Perfect. Sounds like a gimme for easy publicity. Not only that but one of their main goals is to "reverse this negative stereotype of hacking by encouraging teens to embrace ethical, responsible hacking". So if they are doing good work that fits the original definition of hacking and part of their mission is to change the perception of the word hacking then what better way to do that than to associate good deeds with "Hacker Highschool".

    • (Satire)
      We all know that Hackers are terrorists, right? The EULA-Abiding masses should never be clicking anywhere outside the nice little boxes on the page.

      So we can power the state of Montana with the clash between National Security and Think of the Children, right?

      "Let's train our children to be terrorists!"

    • "Hacker" is a loaded term. It might not be fair, but that is the fact of the matter. As such "Hacker Highschool" is doomed to attract everything from raised eyebrows to terminology-holy-wars.

      The term is not all that bad, so they're bound to have more than a few parents interested in it.

      Plus, it's a term that will get the high school a fair share of free publicity for it. Branding-wise, I think they made the right call. A "computer programming high school" or a "computer science high school" simply would never attract the same level of attention.

  • by Anonymous Coward

    I refer you to the words of The Mentor, who can describe it better than I ever could:

    Another one got caught today, it's all over the papers. "Teenager Arrested in Computer Crime Scandal", "Hacker Arrested after Bank Tampering"...
    Damn kids. They're all alike.
    But did you, in your three- piece psychology and 1950's technobrain, ever take a look behind the eyes of the hacker? Did you ever wonder what made him tick, what forces shaped him, what may have molded him? I am a hacker, enter my world... Mine is a world that begins with school... I'm smarter than most of the other kids, this crap they teach us bores me...
    Damn underachiever. They're all alike.
    I'm in junior high or high school. I've listened to teachers explain for the fifteenth time how to reduce a fraction. I understand it. "No, Ms. Smith, I didn't show my work. I did it in my head..."
    Damn kid. Probably copied it. They're all alike.
    I made a discovery today. I found a computer. Wait a second, this is cool. It does what I want it to. If it makes a mistake, it's because I screwed it up. Not because it doesn't like me... Or feels threatened by me.. Or thinks I'm a smart ass.. Or doesn't like teaching and shouldn't be here...
    Damn kid. All he does is play games. They're all alike.
    And then it happened... a door opened to a world... rushing through the phone line like heroin through an addict's veins, an electronic pulse is sent out, a refuge from the day-to-day incompetencies is sought... a board is found. "This is it... this is where I belong..." I know everyone here... even if I've never met them, never talked to them, may never hear from them again... I know you all...
    Damn kid. Tying up the phone line again. They're all alike...
    You bet your ass we're all alike... we've been spoon-fed baby food at school when we hungered for steak... the bits of meat that you did let slip through were pre-chewed and tasteless. We've been dominated by sadists, or ignored by the apathetic. The few that had something to teach found us willing pupils, but those few are like drops of water in the desert. This is our world now... the world of the electron and the switch, the beauty of the baud. We make use of a service already existing without paying for what could be dirt-cheap if it wasn't run by profiteering gluttons, and you call us criminals. We explore... and you call us criminals. We seek after knowledge... and you call us criminals. We exist without skin color, without nationality, without religious bias... and you call us criminals. You build atomic bombs, you wage wars, you murder, cheat, and lie to us and try to make us believe it's for our own good, yet we're the criminals.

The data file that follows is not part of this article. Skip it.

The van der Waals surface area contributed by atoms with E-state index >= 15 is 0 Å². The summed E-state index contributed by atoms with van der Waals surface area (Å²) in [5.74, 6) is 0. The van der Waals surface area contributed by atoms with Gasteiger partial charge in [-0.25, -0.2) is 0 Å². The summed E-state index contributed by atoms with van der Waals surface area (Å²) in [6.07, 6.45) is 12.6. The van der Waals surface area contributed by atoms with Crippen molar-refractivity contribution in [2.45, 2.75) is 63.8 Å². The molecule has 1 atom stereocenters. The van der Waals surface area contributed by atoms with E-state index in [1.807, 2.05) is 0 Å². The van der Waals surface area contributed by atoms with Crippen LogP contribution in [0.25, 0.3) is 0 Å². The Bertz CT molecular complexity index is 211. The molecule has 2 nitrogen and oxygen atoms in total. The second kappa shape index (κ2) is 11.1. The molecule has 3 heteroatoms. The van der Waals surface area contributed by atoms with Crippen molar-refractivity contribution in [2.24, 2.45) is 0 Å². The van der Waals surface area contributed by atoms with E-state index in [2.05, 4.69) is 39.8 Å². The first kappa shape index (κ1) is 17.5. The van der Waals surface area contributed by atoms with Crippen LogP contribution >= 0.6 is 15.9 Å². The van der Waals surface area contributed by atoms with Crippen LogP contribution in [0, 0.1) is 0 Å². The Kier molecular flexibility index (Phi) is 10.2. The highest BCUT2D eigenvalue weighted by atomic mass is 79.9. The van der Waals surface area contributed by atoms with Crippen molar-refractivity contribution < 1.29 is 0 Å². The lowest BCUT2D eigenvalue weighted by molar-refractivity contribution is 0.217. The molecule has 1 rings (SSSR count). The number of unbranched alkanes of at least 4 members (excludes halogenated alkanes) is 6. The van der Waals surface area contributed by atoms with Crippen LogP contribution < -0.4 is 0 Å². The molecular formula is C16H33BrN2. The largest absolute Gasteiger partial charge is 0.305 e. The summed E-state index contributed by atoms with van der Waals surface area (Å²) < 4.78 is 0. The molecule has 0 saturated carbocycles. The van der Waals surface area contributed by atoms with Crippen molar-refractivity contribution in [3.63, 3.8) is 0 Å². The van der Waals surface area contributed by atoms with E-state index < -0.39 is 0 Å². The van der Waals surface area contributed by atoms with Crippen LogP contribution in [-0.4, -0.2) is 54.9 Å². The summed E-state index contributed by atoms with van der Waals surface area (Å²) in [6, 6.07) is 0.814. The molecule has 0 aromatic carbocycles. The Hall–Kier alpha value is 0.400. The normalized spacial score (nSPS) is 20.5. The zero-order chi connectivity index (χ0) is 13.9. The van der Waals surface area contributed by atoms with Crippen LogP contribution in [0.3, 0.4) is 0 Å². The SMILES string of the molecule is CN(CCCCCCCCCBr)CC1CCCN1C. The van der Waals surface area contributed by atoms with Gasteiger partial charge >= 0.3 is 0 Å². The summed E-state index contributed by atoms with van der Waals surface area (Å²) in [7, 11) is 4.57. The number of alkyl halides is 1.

Yes, I am a criminal. My crime is that of curiosity. My crime is that of judging people by what they say and think, not what they look like. My crime is that of outsmarting you, something that you will never forgive me for. I am a hacker, and this is my manifesto. You may stop this individual,but you can't stop us all... after all, we're all alike.

    +++The Mentor+++

    [May the members of the phreak community never forget his words -JR]

    Source: http://www.angelfire.com/freak2/r4v3n_phr34k/lastwords.html [angelfire.com]

  • by Anonymous Coward on Thursday August 09, 2012 @05:40PM (#40938393)

    Now, my math may be a bit off, but I read through their "Lesson 12 - Passwords" and found this sentence:

    With a 2 letter password, and 26 letters in the alphabet, plus 10 numbers (ignoring symbols),
    there are 236 possible combinations (687,000,000 possibilities).

    And I can't for the life of me get those numbers. (26+10)^2 = 1296, right? Or if we count uppercase (26+26+10)^2 = 3844
    The square root (only two characters) of 687,000,000 is ~26,210. Last time I checked, there are not 26210 writable characters in our alphabet. Or in UTF-8 for that matter.

    Increase the password length to
    8 characters, and there are 836 combinations (324,000,000,000,000,000,000,000,000,000,000
    possibilities).

    836 combinations? Now im just confused. That's even less than 4 two letter passwords! (4*236 = 944)
    And where does that 323*10^30 possibilities come from?
    I can't be THIS bad at math, can I ?

    • by crutchy (1949900)
      maybe its really training to make potential hackers more stupid

      ps. i couldn't figure out how they get 687 million possibilities for a 2 character password with only alphanumeric characters either, and i'm supposed to be an engineer (though i'll admit to anyone that i need a calculator to add numbers together). actually i'm not even sure of what is meant by combinations and possibilities. i haven't done combinatorics for a long time, but i thought combinations=possibilities (think of cracking a safe combi